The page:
KP-NUHW Bargaining Update, Sept. 15, 2022 – A message from the KP bargaining team
As fellow mental health professionals, and your colleagues, we are personally aware of the impact that ever-increasing demands for mental health care in our communities continues to have on you. As members of the Kaiser Permanente bargaining team, we have heard every one of your concerns and requests, have considered each one seriously throughout the bargaining process and have responded in the spirit of collaboration with multiple enhancements to compensation, per diem pay, telecommuting, and creative IPC solutions.
We heard your request for increased compensation, including increased per diem pay, to help address staffing challenges amid a national therapist shortage.
We heard your desire for more remote work options.
And we heard your sincere concern for more IPC time in support of patient care.
Throughout bargaining, we’ve listened and responded to each of these concerns.
To keep you among the best compensated in the profession, we have offered:
- Generous wage increases of 4%, 3%, and 3% over the 3 years of the contract and a 1% lump sum payment, to which NUHW has indicated its agreement
- Utilizing a retroactive bonus of up to $6,300 per employee — 6,300 for full time employees, $5,000 for part-time employees, and $2,400 for per diem employees.
- Continued excellent benefits, with no takeaways
To address the very challenging IPC time and help make your workload more sustainable, we proposed:
- Increasing IPC time to 18% from the current 15%
- Improving the definition of a new appointment, to redefine a new patient as one who has not been seen in 12 months, rather than 24 months — which along with our IPC increase would help balance workload for therapists and access to care for patients
We have also shared our approach to investing resources to provide practice support, with staff who will take on duties that are below the respective level of your clinical licensure so that you will have a lighter workload and can use the 18% proposed IPC time to spend on higher level patient care.
Kaiser Permanente made further movement in bargaining yesterday and we are pleased to have achieved several tentative agreements, including meeting your requests for more remote work options and we came to agreement on eligibility criteria for therapists to transfer into other positions in the organization.
Additionally, we agreed to a pay differential increase for per diem, temporary and short-hour employees from $1 per hour to $2 per hour.
And in an additional effort to reach agreement, we withdrew a controversial proposal related to Active Client Summaries. This further enhanced our proposals within Article 28, which together are the elements of achieving sustainable workloads.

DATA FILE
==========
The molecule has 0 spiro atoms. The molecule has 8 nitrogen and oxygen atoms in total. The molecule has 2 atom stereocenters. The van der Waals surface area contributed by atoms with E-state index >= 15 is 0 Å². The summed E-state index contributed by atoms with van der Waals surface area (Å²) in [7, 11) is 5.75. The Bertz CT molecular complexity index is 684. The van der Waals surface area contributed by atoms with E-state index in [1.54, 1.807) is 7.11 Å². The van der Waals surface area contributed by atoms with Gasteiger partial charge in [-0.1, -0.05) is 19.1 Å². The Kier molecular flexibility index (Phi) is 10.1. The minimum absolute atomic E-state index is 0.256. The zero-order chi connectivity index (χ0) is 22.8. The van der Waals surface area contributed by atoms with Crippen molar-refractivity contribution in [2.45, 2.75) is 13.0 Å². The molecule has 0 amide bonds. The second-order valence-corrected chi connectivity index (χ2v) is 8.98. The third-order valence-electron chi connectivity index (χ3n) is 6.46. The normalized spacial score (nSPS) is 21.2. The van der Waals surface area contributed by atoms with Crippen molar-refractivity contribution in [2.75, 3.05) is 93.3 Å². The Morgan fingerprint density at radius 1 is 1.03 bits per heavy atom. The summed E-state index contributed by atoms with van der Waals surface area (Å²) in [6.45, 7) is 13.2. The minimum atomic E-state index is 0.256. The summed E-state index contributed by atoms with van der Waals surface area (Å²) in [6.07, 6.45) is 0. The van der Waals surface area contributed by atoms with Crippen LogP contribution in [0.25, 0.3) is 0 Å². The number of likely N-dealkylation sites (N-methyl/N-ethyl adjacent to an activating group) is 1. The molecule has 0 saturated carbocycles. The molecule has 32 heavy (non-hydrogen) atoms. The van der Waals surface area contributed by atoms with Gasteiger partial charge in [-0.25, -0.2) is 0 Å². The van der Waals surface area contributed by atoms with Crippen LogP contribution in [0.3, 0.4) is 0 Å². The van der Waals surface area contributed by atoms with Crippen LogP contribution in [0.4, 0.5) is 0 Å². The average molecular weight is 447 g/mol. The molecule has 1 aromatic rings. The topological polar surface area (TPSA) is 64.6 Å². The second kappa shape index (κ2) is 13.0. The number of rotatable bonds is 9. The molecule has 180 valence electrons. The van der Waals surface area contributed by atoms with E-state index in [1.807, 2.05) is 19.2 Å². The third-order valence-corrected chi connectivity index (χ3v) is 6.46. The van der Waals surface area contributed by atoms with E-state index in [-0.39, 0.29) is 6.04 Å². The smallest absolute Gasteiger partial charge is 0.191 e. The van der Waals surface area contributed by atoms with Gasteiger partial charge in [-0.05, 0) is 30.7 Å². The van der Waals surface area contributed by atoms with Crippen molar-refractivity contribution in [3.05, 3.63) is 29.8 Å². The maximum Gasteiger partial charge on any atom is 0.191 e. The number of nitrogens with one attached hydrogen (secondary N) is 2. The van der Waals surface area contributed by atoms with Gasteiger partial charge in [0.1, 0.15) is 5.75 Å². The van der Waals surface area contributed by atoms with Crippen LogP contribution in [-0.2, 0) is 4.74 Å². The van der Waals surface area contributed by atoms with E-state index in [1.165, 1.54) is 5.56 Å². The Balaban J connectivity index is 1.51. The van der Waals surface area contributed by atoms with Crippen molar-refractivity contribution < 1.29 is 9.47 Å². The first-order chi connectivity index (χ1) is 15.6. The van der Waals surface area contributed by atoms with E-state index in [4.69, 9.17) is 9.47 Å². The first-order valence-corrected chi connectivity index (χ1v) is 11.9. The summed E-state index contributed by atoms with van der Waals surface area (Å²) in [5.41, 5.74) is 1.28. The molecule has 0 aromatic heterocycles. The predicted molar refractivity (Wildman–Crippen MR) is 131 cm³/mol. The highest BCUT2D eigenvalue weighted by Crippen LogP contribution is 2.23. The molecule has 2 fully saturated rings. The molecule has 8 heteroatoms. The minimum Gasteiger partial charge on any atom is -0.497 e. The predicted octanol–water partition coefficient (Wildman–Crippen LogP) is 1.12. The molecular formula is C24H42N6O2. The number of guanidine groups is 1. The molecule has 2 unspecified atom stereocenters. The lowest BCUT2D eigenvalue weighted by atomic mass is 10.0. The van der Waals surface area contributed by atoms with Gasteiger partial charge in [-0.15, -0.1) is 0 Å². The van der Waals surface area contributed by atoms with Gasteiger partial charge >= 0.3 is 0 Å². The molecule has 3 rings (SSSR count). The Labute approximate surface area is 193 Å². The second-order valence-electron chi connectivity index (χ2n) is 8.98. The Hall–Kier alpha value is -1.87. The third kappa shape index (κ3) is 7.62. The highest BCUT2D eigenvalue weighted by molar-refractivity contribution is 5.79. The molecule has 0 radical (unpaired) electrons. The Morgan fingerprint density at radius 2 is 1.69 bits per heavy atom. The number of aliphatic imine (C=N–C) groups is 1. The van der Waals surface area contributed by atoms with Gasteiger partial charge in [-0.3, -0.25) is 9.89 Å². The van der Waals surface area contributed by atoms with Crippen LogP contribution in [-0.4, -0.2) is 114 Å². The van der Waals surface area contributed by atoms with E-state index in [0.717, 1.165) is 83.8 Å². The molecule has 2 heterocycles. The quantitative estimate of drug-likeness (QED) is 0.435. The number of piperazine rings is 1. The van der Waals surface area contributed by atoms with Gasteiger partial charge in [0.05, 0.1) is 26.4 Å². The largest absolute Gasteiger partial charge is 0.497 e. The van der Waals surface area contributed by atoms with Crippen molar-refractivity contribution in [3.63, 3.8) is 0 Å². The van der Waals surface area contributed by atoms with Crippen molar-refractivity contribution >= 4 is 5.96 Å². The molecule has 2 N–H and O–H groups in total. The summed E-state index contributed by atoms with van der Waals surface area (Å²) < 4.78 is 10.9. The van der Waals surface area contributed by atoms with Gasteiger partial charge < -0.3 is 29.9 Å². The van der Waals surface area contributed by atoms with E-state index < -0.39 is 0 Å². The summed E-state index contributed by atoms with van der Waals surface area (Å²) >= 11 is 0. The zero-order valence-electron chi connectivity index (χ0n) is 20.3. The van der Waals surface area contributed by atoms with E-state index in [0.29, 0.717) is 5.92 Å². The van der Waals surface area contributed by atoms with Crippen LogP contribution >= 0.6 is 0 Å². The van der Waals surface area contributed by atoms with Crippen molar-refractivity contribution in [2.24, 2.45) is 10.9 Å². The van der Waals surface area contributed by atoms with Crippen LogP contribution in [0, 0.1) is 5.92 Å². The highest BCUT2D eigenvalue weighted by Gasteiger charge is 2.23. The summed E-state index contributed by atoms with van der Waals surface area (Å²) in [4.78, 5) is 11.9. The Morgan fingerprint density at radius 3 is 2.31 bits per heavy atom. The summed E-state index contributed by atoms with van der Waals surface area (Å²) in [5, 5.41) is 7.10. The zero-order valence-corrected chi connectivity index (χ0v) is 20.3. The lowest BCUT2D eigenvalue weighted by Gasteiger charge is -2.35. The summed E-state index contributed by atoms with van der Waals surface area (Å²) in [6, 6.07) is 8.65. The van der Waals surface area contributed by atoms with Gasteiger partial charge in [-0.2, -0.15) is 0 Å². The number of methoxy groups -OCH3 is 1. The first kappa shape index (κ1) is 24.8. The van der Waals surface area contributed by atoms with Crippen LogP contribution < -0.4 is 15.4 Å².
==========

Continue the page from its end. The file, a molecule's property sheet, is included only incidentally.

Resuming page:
The remaining key item is related to the time available for you to see patients.
As you all know, NUHW was instrumental in getting a law passed that requires health plans to offer nonurgent, nonphysician mental health or substance use disorder follow-up appointments within 10 business days of a prior appointment unless there is supporting documentation that a longer interval is appropriate and won’t negatively impact the patient’s health. We fully support the intent of the law and are diligently working to meet the requirements of SB 221 despite the challenges the new law presents to all health plans to have enough clinicians to meet record high demand for mental health care.
To comply with this new law and provide the access to care we all agree is critical for our members, we need more therapists, and we need more available appointments.
To address this, we continue to aggressively recruit and hire therapists, we have proposed protecting patient care time while substantively increasing time to address your workload, and we are creatively addressing your genuine need to handle tasks, through significant practice support.
As we told your representatives, we cannot go any further on this issue. To do so would be asking us to be out of compliance with the law and to do less for patients rather than more.
Despite all the movement on Kaiser Permanente’s part, and despite what union leadership is claiming, it offered no formal proposal that would demonstrate movement from its original position on IPC percentage. This is not the collaborative effort we have been earnestly seeking and need to have to reach agreement.
You are sacrificing your time and your financial well-being while we have sincerely listened to your priorities and responded to your representatives with realistic solutions that are good for you and the people who need our care.
We encourage you to ask your union leaders to call off this unnecessary strike and let you vote on an excellent proposal we can all be proud of.
We are grateful to those who have chosen to come to work and care for our patients over the last month. It saddens us that the current strike is putting many of you through unnecessary stress and sacrifice, while disrupting care for patients – and in the end it is not going to help reach an agreement when there is no more we can do.
We know first-hand the work we do together is extraordinary and extraordinarily challenging. We are intent on finding ways to help you do the best job you can, supporting you, and to working together to keep evolving our model of care.
Members of the Kaiser Permanente bargaining team:
Maria Koshy, MD
Inderpreet Dhillon, MD, MBA
Agnes Amistoso, MS, MA
Carrie Clark, LCSW
James Kempf, Ed.D.
Susan Seruby, LCSW
Rudy Collins, MBA